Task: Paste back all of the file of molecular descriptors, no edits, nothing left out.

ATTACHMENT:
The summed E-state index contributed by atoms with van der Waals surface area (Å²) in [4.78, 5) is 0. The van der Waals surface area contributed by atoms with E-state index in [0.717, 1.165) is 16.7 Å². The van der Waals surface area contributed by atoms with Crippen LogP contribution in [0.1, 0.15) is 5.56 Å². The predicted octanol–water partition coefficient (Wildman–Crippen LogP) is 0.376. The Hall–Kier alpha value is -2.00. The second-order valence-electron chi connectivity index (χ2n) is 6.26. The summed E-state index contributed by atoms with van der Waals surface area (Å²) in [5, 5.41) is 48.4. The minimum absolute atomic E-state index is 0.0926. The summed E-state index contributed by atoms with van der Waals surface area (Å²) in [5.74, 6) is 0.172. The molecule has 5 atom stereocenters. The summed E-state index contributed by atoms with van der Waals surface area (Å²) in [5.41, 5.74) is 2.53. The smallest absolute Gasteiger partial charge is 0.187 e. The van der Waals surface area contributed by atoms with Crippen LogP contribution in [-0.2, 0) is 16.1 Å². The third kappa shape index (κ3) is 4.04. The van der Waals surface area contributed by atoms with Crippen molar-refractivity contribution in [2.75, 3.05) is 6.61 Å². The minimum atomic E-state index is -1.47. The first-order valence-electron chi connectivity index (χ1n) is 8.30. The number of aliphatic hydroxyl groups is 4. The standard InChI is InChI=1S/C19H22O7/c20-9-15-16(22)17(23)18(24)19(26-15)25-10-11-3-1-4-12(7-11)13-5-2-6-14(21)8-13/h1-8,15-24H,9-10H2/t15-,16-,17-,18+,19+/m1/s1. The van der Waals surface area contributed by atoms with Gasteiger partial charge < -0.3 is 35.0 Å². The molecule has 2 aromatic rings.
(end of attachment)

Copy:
The summed E-state index contributed by atoms with van der Waals surface area (Å²) in [4.78, 5) is 0. The van der Waals surface area contributed by atoms with E-state index in [0.717, 1.165) is 16.7 Å². The van der Waals surface area contributed by atoms with Crippen LogP contribution in [0.1, 0.15) is 5.56 Å². The predicted octanol–water partition coefficient (Wildman–Crippen LogP) is 0.376. The Hall–Kier alpha value is -2.00. The second-order valence-electron chi connectivity index (χ2n) is 6.26. The summed E-state index contributed by atoms with van der Waals surface area (Å²) in [5, 5.41) is 48.4. The minimum absolute atomic E-state index is 0.0926. The summed E-state index contributed by atoms with van der Waals surface area (Å²) in [5.74, 6) is 0.172. The molecule has 5 atom stereocenters. The summed E-state index contributed by atoms with van der Waals surface area (Å²) in [5.41, 5.74) is 2.53. The smallest absolute Gasteiger partial charge is 0.187 e. The van der Waals surface area contributed by atoms with Crippen LogP contribution in [-0.2, 0) is 16.1 Å². The third kappa shape index (κ3) is 4.04. The van der Waals surface area contributed by atoms with Crippen molar-refractivity contribution in [2.75, 3.05) is 6.61 Å². The minimum atomic E-state index is -1.47. The first-order valence-electron chi connectivity index (χ1n) is 8.30. The number of aliphatic hydroxyl groups is 4. The standard InChI is InChI=1S/C19H22O7/c20-9-15-16(22)17(23)18(24)19(26-15)25-10-11-3-1-4-12(7-11)13-5-2-6-14(21)8-13/h1-8,15-24H,9-10H2/t15-,16-,17-,18+,19+/m1/s1. The van der Waals surface area contributed by atoms with Gasteiger partial charge < -0.3 is 35.0 Å². The molecule has 2 aromatic rings.